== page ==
Submit a Manuscript to the Journal

Contemporary Social Science

For a Special Issue on

Future Mobilities: The Challenges of Sustainable Accessibility

Manuscript deadline
30 April 2024

Cover image - Contemporary Social Science

Special Issue Editor(s)

Leslie Budd, Faculty of Business and Law, The Open University
[email protected]

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Future Mobilities: The Challenges of Sustainable Accessibility

The geo-political and economic challenges of the last few years have brought the symbiotic relationship between the global and the local into sharper focus.  The impact of the Covid-19 pandemic was manifold but in particular, concepts and practices of mobility came under pressure. In the case of Europe, the war in Ukraine has undermined energy security that alongside prior global commodity shortages has generated inflationary pressures. Consequently, commitments to net zero carbon and related climate change abatement initiatives and policies have been questioned.

Different ways of organising production and a changing relationship between home, work and leisure have also produced new pressures in which urban and regional environments are managed and sustained. Within this conjunction of uncertain events, the apparent panacea of a mass global Electric Vehicle (EV) market has been promoted. As a result, the comprehensive challenges of sustainability and accessibility for future mobilities are less visible in public discourses and policy debates.

Various consultancy reports have highlighted a range of trends including: the prospect of large social benefits and industry disruption; connected cars as information platforms providing better experiences for drivers and new business opportunities; more generalised take-up transforming the economics of EVs; hydrogen cars or battery electric vehicles—why not both?; ridesharing and the great urban shift.

The European Union (EU) has tended to take a wider urban perspective as displayed in its Sustainable and Smart Mobility Strategy: Putting European transport on track for the future that comprised a number of key aims: boosting uptake of zero-emission vehicles, renewable & low-carbon fuels and related infrastructure; creating zero-emission airports and ports; making interurban and urban mobility more sustainable and healthier; greening freight transport; pricing carbon and providing better incentives for users; making connected and automated multimodal mobility a reality; innovation, data and AI for smart mobility; making mobility fair and just for all; and enhancing transport safety and security.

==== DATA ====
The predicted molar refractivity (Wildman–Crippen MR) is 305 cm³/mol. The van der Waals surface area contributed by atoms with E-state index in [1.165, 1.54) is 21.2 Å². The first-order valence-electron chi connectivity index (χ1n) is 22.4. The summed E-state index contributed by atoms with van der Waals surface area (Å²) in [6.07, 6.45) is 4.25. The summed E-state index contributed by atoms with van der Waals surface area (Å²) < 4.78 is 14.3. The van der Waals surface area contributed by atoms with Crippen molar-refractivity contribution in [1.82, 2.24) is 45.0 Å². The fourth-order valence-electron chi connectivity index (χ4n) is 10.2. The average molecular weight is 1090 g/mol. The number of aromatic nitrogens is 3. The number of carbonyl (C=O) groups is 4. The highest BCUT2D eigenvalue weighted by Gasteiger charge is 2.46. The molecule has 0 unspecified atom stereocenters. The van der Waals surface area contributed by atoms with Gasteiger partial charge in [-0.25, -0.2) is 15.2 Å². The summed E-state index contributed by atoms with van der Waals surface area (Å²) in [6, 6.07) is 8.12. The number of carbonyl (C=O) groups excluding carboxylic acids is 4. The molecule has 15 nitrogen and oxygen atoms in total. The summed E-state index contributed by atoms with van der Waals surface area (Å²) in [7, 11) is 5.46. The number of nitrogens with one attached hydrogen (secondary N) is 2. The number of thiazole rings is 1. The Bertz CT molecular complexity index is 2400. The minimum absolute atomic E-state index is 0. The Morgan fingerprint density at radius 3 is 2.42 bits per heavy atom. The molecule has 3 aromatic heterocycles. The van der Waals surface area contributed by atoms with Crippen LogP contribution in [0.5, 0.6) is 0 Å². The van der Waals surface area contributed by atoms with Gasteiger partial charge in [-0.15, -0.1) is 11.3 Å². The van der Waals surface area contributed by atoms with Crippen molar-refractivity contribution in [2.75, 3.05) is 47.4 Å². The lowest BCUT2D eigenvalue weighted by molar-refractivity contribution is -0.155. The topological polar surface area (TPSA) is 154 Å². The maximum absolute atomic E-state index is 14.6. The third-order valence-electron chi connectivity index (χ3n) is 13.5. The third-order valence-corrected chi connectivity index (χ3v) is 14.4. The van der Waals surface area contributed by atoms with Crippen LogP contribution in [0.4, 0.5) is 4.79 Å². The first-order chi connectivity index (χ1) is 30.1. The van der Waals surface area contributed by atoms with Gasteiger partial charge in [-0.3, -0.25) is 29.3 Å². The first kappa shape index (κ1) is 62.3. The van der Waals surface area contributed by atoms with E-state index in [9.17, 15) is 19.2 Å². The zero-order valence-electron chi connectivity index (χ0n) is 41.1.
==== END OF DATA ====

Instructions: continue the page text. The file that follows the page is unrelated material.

The UK government’s Future of Mobility: Urban Strategy established some guiding principles for the mobility transition, such as that: new modes of transport and mobility services must be safe and secure by design; the benefits of innovation in mobility must be available to all parts of the UK and all segments of society; walking, cycling and active travel must remain the best options for short urban journeys; mass transit must remain fundamental to an efficient transport system; new mobility services must lead the transition to zero emissions; mobility innovation must help to reduce congestion through more efficient use of limited road space; the marketplace for mobility must be open to stimulate innovation and give the best deal to consumers; new mobility services must be designed to operate as part of an integrated transport system combining public, private and multiple modes for transport users; data from new mobility services must be shared where appropriate to improve choice and the operation of the transport system.

Meanwhile, the run up to the next general election in the UK has already ushered in greater debate over issues such as clean air zones in cities and targets such as 2030 for the ending of sale of ICE cars.

All of this provides a background to this special issue which is to engage critically with issues concerning future mobilities from social science perspectives.

We welcome contributions from a range of perspectives on the following topics, although the list is not exhaustive:

  • Drivers of and barriers to EV take up and policy implications;
  • The socio-technical impacts of autonomous vehicles and EVs;
  • Mobility as a Service (MaaS) and its implications;
  • The accountability and regulation of mobility services;
  • Evolving urban forms and their future (such as 15 minute cities) Smart and Liveable Cities; 
  • The death of commuting?;
  • What future? Electric or the Hydrogen economy?;
  • The transition to different forms of public transport;
  • Inequalities of transport accessibility and mobilities;
  • Governance of mobility transitions.

Guest Editor Leslie Budd (Faculty of Business and Law, The Open University) welcomes submissions now. 

For full instructions on submitting to the journal please see the Instructions for Authors page. Authors should indicate that they wish the manuscript to be reviewed for inclusion in the special issue. The Editors of this issue would be happy to review plans for papers in advance of their receipt. All papers will be peer reviewed.

Submission Instructions

This special issue on Futures Mobilities will be published in mid 2024.

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